Saturday, 23 February 2019 : 6th Week of Ordinary Time, Memorial of St. Polycarp, Bishop and Martyr (Gospel Reading)

Liturgical Colour : Red

Mark 9 : 2-13

At that time, six days later, Jesus took with Him Peter and James and John, and led them up a high mountain. There His appearance was changed before their eyes. Even His clothes shone, becoming as white as no bleach of this world could make them. Elijah and Moses appeared to them; the two were talking with Jesus.

Then Peter spoke and said to Jesus, “Master, it is good that we are here; let us make three tents, one for You, one for Moses, and one for Elijah.” For he did not know what to say : they were overcome with awe. But a cloud formed, covering them in a shadow, and from the cloud came a voice, “This is My Son, the Beloved; listen to Him.”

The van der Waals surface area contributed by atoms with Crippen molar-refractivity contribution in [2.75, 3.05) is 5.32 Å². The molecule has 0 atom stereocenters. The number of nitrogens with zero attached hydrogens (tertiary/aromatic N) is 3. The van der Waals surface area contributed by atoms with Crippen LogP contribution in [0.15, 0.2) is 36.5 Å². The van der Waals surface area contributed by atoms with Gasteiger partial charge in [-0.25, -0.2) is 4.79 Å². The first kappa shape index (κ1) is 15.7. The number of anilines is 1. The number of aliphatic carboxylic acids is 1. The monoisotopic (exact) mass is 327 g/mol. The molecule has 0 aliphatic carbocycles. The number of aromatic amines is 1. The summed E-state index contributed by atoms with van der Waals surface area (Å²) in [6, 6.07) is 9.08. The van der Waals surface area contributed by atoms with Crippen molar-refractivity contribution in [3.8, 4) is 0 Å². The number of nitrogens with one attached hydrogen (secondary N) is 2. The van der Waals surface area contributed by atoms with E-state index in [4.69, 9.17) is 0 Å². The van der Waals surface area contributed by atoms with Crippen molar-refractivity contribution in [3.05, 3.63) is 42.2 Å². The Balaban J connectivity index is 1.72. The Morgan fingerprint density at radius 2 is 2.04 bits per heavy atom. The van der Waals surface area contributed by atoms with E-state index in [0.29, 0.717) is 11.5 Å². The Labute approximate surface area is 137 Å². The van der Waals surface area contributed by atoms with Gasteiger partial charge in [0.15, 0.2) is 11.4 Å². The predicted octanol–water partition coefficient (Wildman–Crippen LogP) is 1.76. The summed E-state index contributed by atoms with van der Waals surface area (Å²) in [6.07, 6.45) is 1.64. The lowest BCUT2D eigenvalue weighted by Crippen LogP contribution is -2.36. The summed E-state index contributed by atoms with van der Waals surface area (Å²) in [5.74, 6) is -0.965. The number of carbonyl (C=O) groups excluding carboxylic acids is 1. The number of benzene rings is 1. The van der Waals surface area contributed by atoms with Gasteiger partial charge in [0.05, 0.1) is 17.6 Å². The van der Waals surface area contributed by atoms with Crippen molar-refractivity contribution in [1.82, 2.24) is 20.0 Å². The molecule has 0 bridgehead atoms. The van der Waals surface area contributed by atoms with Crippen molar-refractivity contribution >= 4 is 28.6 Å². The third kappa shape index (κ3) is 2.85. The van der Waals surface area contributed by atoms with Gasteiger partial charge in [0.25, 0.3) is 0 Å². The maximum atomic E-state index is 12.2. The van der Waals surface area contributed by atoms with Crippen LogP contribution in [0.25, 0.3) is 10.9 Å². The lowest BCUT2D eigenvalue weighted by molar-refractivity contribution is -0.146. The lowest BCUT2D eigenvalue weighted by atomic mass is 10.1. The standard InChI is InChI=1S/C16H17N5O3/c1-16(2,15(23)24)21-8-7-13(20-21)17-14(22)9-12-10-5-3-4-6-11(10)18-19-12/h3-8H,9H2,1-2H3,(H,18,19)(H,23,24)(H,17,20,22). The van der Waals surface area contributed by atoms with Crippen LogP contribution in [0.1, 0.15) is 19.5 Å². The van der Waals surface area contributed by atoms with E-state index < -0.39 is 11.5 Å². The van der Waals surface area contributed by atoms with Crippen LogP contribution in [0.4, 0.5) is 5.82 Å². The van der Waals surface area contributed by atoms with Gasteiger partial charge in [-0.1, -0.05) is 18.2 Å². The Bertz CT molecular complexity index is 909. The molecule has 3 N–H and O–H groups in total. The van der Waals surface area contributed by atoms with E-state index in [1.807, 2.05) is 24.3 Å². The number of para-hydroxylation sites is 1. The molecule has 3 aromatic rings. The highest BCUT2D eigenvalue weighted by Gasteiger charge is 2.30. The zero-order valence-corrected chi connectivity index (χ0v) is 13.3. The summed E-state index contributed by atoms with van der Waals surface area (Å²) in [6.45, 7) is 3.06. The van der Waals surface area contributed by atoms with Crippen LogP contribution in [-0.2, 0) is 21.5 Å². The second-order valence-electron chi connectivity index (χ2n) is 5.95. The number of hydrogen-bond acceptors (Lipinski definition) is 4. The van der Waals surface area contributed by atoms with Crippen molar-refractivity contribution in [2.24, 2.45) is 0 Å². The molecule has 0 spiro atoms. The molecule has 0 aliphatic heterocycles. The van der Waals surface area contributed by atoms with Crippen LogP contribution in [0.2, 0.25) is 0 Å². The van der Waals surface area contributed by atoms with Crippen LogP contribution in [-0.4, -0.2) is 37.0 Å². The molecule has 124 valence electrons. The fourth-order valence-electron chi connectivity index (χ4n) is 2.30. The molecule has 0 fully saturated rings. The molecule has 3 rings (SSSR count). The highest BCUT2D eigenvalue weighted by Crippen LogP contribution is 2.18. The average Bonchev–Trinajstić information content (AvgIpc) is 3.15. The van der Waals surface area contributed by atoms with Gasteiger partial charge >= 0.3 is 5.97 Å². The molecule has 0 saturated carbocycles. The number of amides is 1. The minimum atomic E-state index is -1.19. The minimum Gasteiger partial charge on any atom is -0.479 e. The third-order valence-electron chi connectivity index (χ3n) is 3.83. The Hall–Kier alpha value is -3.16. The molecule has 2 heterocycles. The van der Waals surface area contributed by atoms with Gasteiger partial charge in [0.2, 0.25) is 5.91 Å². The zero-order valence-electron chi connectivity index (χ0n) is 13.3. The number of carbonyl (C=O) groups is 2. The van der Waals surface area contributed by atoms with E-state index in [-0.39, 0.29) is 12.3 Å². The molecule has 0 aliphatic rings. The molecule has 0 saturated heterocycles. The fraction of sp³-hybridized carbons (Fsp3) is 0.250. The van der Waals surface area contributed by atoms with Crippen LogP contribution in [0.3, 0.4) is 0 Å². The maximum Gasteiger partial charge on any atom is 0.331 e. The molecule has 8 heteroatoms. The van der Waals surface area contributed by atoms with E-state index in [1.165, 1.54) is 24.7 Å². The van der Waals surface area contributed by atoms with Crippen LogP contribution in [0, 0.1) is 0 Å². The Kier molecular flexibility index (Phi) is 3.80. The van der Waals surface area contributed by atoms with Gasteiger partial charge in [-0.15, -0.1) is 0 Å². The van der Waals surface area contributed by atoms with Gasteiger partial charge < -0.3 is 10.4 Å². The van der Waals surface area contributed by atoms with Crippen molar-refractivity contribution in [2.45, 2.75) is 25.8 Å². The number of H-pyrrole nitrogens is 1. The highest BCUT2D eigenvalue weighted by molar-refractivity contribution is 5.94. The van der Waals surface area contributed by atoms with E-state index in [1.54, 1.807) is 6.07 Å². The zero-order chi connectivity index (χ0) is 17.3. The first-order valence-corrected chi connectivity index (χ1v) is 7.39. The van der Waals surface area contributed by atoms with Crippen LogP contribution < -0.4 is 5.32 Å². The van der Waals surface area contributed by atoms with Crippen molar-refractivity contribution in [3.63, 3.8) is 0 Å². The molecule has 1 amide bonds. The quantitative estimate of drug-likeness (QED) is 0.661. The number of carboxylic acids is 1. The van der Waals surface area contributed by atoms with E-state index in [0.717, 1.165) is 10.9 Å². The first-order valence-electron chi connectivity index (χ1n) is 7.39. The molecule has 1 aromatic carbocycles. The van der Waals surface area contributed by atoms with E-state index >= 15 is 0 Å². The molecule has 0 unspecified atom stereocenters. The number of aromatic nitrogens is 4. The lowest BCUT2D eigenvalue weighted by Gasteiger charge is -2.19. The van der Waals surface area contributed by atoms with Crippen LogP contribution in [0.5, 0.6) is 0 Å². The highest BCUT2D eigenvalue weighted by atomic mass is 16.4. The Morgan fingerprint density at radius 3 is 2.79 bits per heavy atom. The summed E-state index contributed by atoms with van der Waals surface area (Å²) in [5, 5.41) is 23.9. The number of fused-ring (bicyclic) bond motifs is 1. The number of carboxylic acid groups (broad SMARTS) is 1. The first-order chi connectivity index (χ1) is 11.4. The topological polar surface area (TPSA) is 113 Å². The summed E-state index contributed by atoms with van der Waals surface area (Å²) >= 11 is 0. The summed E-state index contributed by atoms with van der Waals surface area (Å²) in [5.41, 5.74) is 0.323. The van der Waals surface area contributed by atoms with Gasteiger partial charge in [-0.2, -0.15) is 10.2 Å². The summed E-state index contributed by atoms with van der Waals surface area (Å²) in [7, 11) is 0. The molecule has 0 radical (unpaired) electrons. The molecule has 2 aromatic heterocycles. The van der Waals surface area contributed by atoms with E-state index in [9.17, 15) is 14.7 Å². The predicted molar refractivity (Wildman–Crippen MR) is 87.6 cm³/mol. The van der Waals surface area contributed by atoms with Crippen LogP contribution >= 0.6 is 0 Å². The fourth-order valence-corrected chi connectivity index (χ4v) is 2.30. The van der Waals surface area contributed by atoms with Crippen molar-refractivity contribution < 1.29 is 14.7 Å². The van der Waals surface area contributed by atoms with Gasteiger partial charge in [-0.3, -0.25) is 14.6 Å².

And suddenly, as they looked around, they no longer saw anyone except Jesus with them. As they came down the mountain, He ordered them to tell no one what they had seen, until the Son of Man had risen from the dead. So they kept this to themselves, although they discussed with one another what ‘to rise from the dead’ could mean.

Finally they asked Him, “Why then do the teachers of the Law say that Elijah must come first?” Jesus answered them, “Of course Elijah will come first, so that everything may be as it should be. But why do the Scriptures say that the Son of Man must suffer many things and be despised? I tell you that Elijah has already come, and they have treated him as they pleased, as the Scriptures say of him.”

Saturday, 23 February 2019 : 6th Week of Ordinary Time, Memorial of St. Polycarp, Bishop and Martyr (Psalm)

Liturgical Colour : Red

Psalm 144 : 2-3, 4-5, 10-11

I will praise You day after day and exalt Your Name forever. Great is the Lord, most worthy of praise; and His deeds are beyond measure.